The American Airlines merger with US Airways was finalized this morning, creating the world’s largest airline. Prior to the merger, American was the third largest airline and US Airways was the fifth. Additionally, American has emerged from bankruptcy protection in this long-awaited $18 billion deal with US Airways.
Here is what travelers can expect from the world’s largest airline in 2014:
- A Gradual Transition: For the foreseeable future, the airlines will operate separately and system-wide changes will roll out gradually. It’s expected to take 18-24 months for the merger to be completed.
- Expanded Service: The airline will offer 6,700 daily flights that cover more than 330 destinations in more than 50 countries.
- Limited Choices for U.S. Travelers: Following the American Airlines merger, four airlines will now control more than 80 percent of U.S. flights.
- The New American Hubs: Though the airline had to give up high-competition slots in New York LaGuardia and Washington Reagan, it will still have a substantial footprint. The airline will have hubs in Los Angeles, Miami, Chicago’s O’Hare, Philadelphia, Phoenix, Charlotte and New York’s Kennedy International for the next three years at current service levels.
- How Mileage & Loyalty Programs Will Change: The airline has yet to announce its complete plans for frequent flyer programs. Combination efforts are underway. By the first month of 2014, travelers can earn/redeem miles reciprocally for with American Airlines or US Airways program. Flyers will keep their existing miles in their respective accounts.
- A New Alliance: As the merger is structured, US Airways will no longer be in the Star Alliance as of March 30, 2014. Instead, it will join American and the airlines in the oneworld alliance whose partners include British Airways, Cathay Pacific, Japan Airlines and Qatar Airways.
- Unions Support Merger: The merged airline currently employs more than 100,000 workers and that’s anticipated to change. Currently, the merged airline has the support of the Association of Professional Flight Attendants for American Airlines. It doesn’t not have the support of mechanics and machinists for US Airways, represented by the International Association of Machinists and Aerospace Workers, who have held out support until its contract is finalized.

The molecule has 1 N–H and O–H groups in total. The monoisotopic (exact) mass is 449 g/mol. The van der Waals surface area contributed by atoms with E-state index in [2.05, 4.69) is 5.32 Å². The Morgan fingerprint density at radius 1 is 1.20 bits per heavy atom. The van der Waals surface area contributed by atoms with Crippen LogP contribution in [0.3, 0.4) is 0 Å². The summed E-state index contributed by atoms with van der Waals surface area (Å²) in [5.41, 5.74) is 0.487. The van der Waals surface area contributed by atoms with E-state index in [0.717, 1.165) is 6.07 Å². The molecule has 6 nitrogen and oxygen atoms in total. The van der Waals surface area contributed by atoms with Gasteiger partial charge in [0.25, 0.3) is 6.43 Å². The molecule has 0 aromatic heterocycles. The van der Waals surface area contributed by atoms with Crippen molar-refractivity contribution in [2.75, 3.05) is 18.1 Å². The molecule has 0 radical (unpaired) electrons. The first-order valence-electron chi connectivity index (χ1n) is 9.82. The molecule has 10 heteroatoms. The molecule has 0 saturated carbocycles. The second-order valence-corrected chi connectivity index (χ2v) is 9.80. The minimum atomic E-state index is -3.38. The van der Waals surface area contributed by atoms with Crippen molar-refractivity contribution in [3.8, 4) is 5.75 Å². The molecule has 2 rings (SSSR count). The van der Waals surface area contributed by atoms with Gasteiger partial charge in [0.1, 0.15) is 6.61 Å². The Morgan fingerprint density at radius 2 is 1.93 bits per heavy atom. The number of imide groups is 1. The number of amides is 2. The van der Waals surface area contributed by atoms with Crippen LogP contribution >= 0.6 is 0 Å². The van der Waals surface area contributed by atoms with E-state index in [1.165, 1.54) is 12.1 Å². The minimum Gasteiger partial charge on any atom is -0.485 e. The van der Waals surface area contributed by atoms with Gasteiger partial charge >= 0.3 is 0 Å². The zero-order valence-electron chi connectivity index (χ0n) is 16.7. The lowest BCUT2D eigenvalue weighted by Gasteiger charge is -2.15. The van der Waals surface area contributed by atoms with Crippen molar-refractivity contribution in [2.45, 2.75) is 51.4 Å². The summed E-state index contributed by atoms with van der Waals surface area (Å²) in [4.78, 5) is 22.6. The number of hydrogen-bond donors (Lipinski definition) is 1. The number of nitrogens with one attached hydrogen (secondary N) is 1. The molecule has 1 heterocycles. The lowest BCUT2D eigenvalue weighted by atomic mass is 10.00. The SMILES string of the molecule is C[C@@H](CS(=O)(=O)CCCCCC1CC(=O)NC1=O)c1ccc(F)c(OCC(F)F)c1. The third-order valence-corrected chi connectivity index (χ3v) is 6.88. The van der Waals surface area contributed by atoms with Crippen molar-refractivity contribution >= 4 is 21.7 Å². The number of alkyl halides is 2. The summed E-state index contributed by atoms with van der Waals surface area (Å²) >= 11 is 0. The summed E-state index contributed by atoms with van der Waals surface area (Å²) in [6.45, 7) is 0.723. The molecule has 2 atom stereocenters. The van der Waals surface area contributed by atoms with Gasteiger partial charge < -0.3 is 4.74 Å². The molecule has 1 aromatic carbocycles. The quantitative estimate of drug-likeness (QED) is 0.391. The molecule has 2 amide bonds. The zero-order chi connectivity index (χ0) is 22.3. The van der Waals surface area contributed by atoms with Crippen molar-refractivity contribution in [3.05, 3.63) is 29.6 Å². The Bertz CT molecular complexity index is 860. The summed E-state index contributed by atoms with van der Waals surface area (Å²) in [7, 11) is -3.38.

- Technological Foresight: Following the technology bumps that preceded the United/Continental merger, CEO Doug Parker has hopes of a smoother transition. Initially, the airlines will operate with separate websites and separate reservations systems. Eventually, the merged airline will be using the reservation system at AMR’s American, the bigger airline.
- The Most Valued Travelers: CEO Parker has set a goal for $1 billion in new revenue and savings. Business travelers are a big part of this new plan. With the merged airline, the airline will reach more destinations and will have, “more ability to compete for corporate customers” according to American executive Scott Kirby.
- A Stock to Watch? One Bloomberg News report had analysts estimating that the AAL stock will be worth close to $40 a share by 2015. Today the stock rose more than 4 percent to trade at $25.18 a share as of 3:30 pm.
- Rising Airfares? While the common rule of mergers is diminished capacity, CEO Parker swears that is not his intention. According to his statement to the press: “We’re keeping all the airplanes, keeping all the people,” he said of the merger. “So supply should be unchanged. As long as demand stays the same, nothing should happen to prices.”
For a walk through the merger history, check out:
- What We’re All Giving Up with the US Airways/ American Airlines Merger
- Why the Justice Department is Blocking the US Airlines/American Airlines Merger
- What an American Airlines Merger Means for You
- A Timeline of US Airline Merger History